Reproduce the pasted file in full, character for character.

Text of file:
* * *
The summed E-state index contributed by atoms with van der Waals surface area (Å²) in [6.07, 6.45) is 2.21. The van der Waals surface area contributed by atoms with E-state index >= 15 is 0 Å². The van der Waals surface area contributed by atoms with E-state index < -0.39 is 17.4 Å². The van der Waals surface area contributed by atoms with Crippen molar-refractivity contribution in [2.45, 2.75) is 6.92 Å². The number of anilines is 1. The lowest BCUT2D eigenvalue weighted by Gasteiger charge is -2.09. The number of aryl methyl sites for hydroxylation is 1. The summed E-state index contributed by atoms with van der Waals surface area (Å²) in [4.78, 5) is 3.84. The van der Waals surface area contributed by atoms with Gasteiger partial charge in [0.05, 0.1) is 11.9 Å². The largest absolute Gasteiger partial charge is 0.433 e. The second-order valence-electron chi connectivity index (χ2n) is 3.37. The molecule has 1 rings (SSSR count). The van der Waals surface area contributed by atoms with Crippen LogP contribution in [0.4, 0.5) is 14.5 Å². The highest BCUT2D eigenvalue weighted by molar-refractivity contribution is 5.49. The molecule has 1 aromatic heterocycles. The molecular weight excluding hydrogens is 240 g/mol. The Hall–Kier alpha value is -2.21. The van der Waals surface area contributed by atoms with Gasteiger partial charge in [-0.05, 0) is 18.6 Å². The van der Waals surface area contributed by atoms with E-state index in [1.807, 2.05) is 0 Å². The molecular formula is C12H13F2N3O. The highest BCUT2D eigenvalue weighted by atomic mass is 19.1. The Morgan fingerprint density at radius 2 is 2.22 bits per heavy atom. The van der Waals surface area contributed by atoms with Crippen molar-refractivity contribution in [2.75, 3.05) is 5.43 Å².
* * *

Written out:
The summed E-state index contributed by atoms with van der Waals surface area (Å²) in [6.07, 6.45) is 2.21. The van der Waals surface area contributed by atoms with E-state index >= 15 is 0 Å². The van der Waals surface area contributed by atoms with E-state index < -0.39 is 17.4 Å². The van der Waals surface area contributed by atoms with Crippen molar-refractivity contribution in [2.45, 2.75) is 6.92 Å². The number of anilines is 1. The lowest BCUT2D eigenvalue weighted by Gasteiger charge is -2.09. The number of aryl methyl sites for hydroxylation is 1. The summed E-state index contributed by atoms with van der Waals surface area (Å²) in [4.78, 5) is 3.84. The van der Waals surface area contributed by atoms with Gasteiger partial charge in [0.05, 0.1) is 11.9 Å². The largest absolute Gasteiger partial charge is 0.433 e. The second-order valence-electron chi connectivity index (χ2n) is 3.37. The molecule has 1 rings (SSSR count). The van der Waals surface area contributed by atoms with Crippen LogP contribution in [0.4, 0.5) is 14.5 Å². The highest BCUT2D eigenvalue weighted by molar-refractivity contribution is 5.49. The molecule has 1 aromatic heterocycles. The molecular weight excluding hydrogens is 240 g/mol. The Hall–Kier alpha value is -2.21. The van der Waals surface area contributed by atoms with Gasteiger partial charge in [-0.05, 0) is 18.6 Å². The van der Waals surface area contributed by atoms with E-state index in [1.807, 2.05) is 0 Å². The molecular formula is C12H13F2N3O. The highest BCUT2D eigenvalue weighted by atomic mass is 19.1. The Morgan fingerprint density at radius 2 is 2.22 bits per heavy atom. The van der Waals surface area contributed by atoms with Crippen molar-refractivity contribution in [2.75, 3.05) is 5.43 Å².